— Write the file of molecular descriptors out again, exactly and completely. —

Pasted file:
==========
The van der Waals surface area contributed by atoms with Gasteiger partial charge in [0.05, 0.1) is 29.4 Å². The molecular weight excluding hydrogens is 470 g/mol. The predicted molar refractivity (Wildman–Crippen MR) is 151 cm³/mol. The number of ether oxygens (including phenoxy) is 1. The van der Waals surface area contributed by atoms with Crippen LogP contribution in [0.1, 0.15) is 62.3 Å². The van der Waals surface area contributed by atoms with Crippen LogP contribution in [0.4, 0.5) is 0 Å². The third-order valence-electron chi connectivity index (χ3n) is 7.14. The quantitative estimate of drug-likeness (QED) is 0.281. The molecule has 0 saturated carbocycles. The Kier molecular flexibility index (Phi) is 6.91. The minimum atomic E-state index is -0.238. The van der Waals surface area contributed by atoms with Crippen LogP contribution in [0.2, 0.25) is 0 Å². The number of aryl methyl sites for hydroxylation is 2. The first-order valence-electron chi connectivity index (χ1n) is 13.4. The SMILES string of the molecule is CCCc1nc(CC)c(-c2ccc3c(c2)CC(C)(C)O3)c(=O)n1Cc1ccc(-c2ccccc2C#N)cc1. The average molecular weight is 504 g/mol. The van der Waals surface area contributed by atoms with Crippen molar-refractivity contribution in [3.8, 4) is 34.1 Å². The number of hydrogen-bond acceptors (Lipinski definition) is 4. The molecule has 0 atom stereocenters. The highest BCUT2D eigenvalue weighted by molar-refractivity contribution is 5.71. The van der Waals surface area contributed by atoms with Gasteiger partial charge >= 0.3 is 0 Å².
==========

The van der Waals surface area contributed by atoms with Gasteiger partial charge in [0.05, 0.1) is 29.4 Å². The molecular weight excluding hydrogens is 470 g/mol. The predicted molar refractivity (Wildman–Crippen MR) is 151 cm³/mol. The number of ether oxygens (including phenoxy) is 1. The van der Waals surface area contributed by atoms with Crippen LogP contribution in [0.1, 0.15) is 62.3 Å². The van der Waals surface area contributed by atoms with Crippen LogP contribution in [0.4, 0.5) is 0 Å². The third-order valence-electron chi connectivity index (χ3n) is 7.14. The quantitative estimate of drug-likeness (QED) is 0.281. The molecule has 0 saturated carbocycles. The Kier molecular flexibility index (Phi) is 6.91. The minimum atomic E-state index is -0.238. The van der Waals surface area contributed by atoms with Crippen LogP contribution in [0.2, 0.25) is 0 Å². The number of aryl methyl sites for hydroxylation is 2. The first-order valence-electron chi connectivity index (χ1n) is 13.4. The SMILES string of the molecule is CCCc1nc(CC)c(-c2ccc3c(c2)CC(C)(C)O3)c(=O)n1Cc1ccc(-c2ccccc2C#N)cc1. The average molecular weight is 504 g/mol. The van der Waals surface area contributed by atoms with Crippen molar-refractivity contribution in [3.8, 4) is 34.1 Å². The number of hydrogen-bond acceptors (Lipinski definition) is 4. The molecule has 0 atom stereocenters. The highest BCUT2D eigenvalue weighted by molar-refractivity contribution is 5.71. The van der Waals surface area contributed by atoms with Gasteiger partial charge >= 0.3 is 0 Å².